A total of 1043 peripheral blood and bone marrow samples were collected over 11 months from patients with a clinical suspicion for an MPN. Samples were identified in both retrospective and prospective manners and were collected from patients at clinical sites around the USA with a goal of 1000 cases to ensure adequate coverage of all targets of interest. All specimens were initially sent to the Clinical Laboratory Improvement Amendments (CLIA)-certified Precipio laboratory in New Haven, CT, and 982 samples were ultimately found to be suitable for testing. DNA was extracted using a QIAamp DNA Blood Mini Kit on a QIAcube automated system (QIAGEN, Hilden, Germany, cat. 51104) according to the manufacturer’s instructions and diluted with Tris-EDTA buffer to 10 ng/µL. The DNA samples were then divided evenly into two aliquots. The first aliquot was retained at the New Haven laboratory for HRM testing on a rolling basis, and the second aliquot was sent to the CLIA-certified Precipio laboratory in Omaha, NE for Sanger sequencing, which was performed in a batched manner. The teams at each site were blinded to both patient clinical information and results from the other laboratory.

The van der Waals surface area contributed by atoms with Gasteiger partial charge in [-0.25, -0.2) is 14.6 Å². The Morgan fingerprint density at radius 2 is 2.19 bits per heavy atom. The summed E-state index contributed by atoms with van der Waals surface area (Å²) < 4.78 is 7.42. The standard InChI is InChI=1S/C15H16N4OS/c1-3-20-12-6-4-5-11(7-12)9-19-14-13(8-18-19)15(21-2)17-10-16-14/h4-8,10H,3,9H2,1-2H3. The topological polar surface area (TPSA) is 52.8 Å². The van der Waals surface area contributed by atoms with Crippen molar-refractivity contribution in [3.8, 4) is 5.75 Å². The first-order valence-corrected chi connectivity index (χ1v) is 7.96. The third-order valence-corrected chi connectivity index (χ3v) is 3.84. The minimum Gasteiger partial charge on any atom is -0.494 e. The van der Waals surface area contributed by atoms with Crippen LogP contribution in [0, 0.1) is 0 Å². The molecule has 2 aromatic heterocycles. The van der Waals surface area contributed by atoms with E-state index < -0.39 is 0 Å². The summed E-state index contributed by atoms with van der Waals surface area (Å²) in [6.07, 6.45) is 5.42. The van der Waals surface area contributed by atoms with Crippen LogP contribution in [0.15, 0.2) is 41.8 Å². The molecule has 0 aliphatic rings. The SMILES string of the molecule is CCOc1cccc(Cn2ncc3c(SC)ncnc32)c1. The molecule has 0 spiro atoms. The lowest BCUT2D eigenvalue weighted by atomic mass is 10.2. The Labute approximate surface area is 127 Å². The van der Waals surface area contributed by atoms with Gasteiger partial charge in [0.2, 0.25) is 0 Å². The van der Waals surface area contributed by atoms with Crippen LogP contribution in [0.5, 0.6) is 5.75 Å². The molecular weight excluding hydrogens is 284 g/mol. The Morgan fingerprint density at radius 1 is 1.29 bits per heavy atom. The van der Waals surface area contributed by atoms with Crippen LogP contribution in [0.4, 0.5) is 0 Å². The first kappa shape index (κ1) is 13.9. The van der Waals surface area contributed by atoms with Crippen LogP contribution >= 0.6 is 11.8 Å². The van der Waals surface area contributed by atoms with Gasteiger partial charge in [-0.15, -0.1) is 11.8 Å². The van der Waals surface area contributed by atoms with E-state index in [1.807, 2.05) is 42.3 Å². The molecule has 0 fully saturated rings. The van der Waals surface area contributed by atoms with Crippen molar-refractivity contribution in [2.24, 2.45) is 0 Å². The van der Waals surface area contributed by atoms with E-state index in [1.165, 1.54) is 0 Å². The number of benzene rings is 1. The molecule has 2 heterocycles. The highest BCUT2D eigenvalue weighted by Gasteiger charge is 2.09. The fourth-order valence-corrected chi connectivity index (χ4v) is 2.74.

HemeScreen HRM analysis

Polymerase chain reaction